Furthermore, even if some of the best scholars do have a more rounded education and worldview, they often neglect to share it with "the masses," since they think the average yeshiva bochur couldn't handle it. Hench, the "masses" end up believing all sorts of ridiculous stuff and the whole society ends up being founded on what amounts to a lie.

While I agree with you that the lack of open intellectual questioning is a serious problem in the yeshivah world, it's not nearly as bad as you make it sound. I don't think you can point to any religious community, Jewish or otherwise, where everybody is schooled in philosophy. It's not a fair standard.

Jewish Atheist said...

I don't think you can point to any religious community, Jewish or otherwise, where everybody is schooled in philosophy. It's not a fair standard.

It's not that I want them to get doctorates; I want them to bring the same intellectual rigor to the most important questions in life that they do to the minutia.

Cornell West said, "We must think critically. But it takes courage to think... Intelligence engages in immediate evaluation of various particular contexts in order to gain access to a short term gain. Intellect evaluates the evaluation, looks at the hidden presuppositions, the tacit assumptions, what holds the whole framework, a vision, a paradigm together."

I'm looking for yeshiva bochrim to show West's idea of intellectual courage. A scholar must have the courage to ask the questions that get to the bottom. Otherwise he risks building an elaborate structure on a faulty foundation.

Mis-nagid said...

The reason they keep their noses in the gemara is exactly because of the list David posted. R' Soloveitchik fretted that his students thought him an apikores, and many of the others on the list are (Leibowitz is practically a Deist). It's very difficult to approach frumkeit knowing what scholarship has discovered: comparative religion, archaeology, philosophy, textual criticism, higher criticism, etc. Sure, some will continue to be fully observant, but they're the minority by far, and the reasons they give are usually not the Orthodox ones anyway. When most frum people realize that Jacob's sons are eponyms of later developed clans, they stop seeing the point of keeping separate dishes. They did it because they thought it was true, not because they thought it was good, and the transition is too big a break. The rare Orthoprax people who were part of the Orthodox world are the exception that proves the rule: ignorance is the reliable way to stay frum. The Orthodox leadership learned this in the 1800s and put it into full effect after the holocaust. In today's world of copious disconfirming knowledge, those who hold it would have to be frum despite the evidence, and most people are not that foolhardy.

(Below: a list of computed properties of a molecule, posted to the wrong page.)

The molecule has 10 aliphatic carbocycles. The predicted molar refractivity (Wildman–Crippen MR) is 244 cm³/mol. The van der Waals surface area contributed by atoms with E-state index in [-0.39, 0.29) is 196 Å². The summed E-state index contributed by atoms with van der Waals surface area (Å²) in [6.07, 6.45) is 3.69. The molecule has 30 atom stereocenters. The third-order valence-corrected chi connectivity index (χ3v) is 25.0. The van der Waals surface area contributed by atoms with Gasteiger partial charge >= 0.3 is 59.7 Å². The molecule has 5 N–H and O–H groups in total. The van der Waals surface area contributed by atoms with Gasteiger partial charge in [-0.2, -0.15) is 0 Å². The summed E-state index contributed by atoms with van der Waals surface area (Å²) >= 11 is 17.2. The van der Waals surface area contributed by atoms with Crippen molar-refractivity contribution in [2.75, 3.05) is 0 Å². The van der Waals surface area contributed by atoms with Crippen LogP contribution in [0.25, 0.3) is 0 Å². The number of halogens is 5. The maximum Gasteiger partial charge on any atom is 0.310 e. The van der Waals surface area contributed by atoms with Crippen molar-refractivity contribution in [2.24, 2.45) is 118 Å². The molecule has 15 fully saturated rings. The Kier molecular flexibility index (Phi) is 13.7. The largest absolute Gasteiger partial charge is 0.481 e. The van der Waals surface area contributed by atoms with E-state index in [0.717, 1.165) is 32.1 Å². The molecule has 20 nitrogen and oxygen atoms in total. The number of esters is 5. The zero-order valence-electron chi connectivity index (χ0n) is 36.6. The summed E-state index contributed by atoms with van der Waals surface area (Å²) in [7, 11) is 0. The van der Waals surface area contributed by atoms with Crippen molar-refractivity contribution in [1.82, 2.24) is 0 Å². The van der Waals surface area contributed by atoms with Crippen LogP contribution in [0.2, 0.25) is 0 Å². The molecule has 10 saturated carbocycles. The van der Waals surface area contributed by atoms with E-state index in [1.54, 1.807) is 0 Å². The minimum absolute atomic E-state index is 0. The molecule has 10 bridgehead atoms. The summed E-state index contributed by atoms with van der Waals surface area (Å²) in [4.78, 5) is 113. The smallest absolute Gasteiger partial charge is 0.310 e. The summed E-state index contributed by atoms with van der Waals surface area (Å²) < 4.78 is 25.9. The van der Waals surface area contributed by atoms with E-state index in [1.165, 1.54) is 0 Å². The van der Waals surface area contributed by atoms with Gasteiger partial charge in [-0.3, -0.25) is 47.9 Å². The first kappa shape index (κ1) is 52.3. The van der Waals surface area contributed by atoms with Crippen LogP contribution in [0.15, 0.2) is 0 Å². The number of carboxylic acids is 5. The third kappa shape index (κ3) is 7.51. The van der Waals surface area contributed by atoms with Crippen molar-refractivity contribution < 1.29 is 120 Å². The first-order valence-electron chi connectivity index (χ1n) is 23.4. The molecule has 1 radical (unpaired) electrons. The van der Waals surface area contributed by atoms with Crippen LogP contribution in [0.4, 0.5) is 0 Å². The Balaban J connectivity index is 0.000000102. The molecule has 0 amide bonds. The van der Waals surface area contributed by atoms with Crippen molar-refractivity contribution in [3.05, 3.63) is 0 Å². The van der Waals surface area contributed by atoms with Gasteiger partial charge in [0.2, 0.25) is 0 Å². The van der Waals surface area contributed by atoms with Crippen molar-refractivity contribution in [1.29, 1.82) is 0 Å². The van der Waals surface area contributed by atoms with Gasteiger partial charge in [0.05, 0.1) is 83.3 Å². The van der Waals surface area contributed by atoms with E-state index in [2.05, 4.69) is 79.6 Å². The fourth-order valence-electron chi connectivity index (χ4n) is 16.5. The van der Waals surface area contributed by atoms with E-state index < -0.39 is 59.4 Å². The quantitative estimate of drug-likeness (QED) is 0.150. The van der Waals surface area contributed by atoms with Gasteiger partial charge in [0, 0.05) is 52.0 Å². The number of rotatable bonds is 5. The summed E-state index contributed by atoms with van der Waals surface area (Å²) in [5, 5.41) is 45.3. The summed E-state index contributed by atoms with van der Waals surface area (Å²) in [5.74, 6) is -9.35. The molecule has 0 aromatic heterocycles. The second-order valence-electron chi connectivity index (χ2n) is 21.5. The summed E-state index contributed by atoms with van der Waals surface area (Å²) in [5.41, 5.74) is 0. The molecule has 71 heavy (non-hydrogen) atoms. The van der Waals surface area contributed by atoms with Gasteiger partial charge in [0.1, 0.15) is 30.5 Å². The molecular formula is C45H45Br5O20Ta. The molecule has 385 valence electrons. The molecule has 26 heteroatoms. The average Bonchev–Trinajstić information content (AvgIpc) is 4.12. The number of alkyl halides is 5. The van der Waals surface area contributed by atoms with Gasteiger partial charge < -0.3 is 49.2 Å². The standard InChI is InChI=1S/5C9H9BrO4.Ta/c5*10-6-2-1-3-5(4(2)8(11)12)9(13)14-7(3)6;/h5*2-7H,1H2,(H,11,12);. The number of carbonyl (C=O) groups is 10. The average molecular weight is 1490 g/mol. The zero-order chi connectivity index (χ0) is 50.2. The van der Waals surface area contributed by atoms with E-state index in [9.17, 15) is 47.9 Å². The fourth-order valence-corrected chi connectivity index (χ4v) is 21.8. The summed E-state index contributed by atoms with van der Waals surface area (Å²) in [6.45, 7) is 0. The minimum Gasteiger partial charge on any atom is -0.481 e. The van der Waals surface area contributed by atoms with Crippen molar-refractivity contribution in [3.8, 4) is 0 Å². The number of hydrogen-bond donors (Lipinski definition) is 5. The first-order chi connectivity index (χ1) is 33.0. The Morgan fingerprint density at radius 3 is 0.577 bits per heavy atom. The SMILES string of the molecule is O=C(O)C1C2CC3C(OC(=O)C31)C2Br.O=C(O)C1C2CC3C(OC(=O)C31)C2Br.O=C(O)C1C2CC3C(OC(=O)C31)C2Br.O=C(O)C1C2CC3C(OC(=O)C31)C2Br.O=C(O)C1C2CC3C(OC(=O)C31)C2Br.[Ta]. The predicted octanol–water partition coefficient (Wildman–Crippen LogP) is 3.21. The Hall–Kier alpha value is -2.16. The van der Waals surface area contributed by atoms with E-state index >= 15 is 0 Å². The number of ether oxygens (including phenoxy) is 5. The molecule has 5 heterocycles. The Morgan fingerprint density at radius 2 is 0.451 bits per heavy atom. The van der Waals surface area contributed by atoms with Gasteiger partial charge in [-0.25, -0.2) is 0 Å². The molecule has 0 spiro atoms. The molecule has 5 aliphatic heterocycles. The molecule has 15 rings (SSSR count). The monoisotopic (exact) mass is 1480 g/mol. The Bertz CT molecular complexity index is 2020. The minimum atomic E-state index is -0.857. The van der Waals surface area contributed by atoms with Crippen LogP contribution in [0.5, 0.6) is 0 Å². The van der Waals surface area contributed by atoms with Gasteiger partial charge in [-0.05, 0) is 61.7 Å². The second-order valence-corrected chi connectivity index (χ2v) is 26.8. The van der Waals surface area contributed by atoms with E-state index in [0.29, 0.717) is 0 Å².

Jewish Atheist said...

Great comment, mis-nagid.

Anonymous said...

Ah Ben, now you are going too far. First of all Noam Chomsky is an anti- semite. Whatever he has to say I am not interested in. He is contantly railing against the Jewish Homeland, so bringing any article from him is a wasted effort to prove anything.

makes no sense. So what is Chomsky is anti-semitic, or even just anti-Israel (more likely)? Deal with his argument on its merits, not over the person who made it.

David said...

Mis-nagid, your comment is based on gross generalizations. As I already conceded, I agree that the lack of interest in philosophy and modern scholarship is a problem in the yeshivah world. Nonetheless, there is serious academic work being done by Orthodox Jews who believe that their scholarship enhances their religiosity. If you have a simplistic understanding of religion, then innovations in scholarship will often undermine it. I think that a more mature perspective on both frumkeit and scholarship is in order. I recommend reading R. Soloveitchik's introduction to his The Lonely Man of Faith on this point.

Abu Gingy said...

awesome post, see my blog entry on it

RabBipolar said...

My God, I actually agree with Noam Chomsky. My world is flipped upside-down.

Jewish Atheist said...

rabbipolar, a lot of what you hear about him is distorted or taken out of context. If you listen to or read him directly, he's not as crazy as he's made out to be, even if I don't agree with everything he says. He's one of the few people out there who makes really interesting and fundamental criticism of how the country and media work.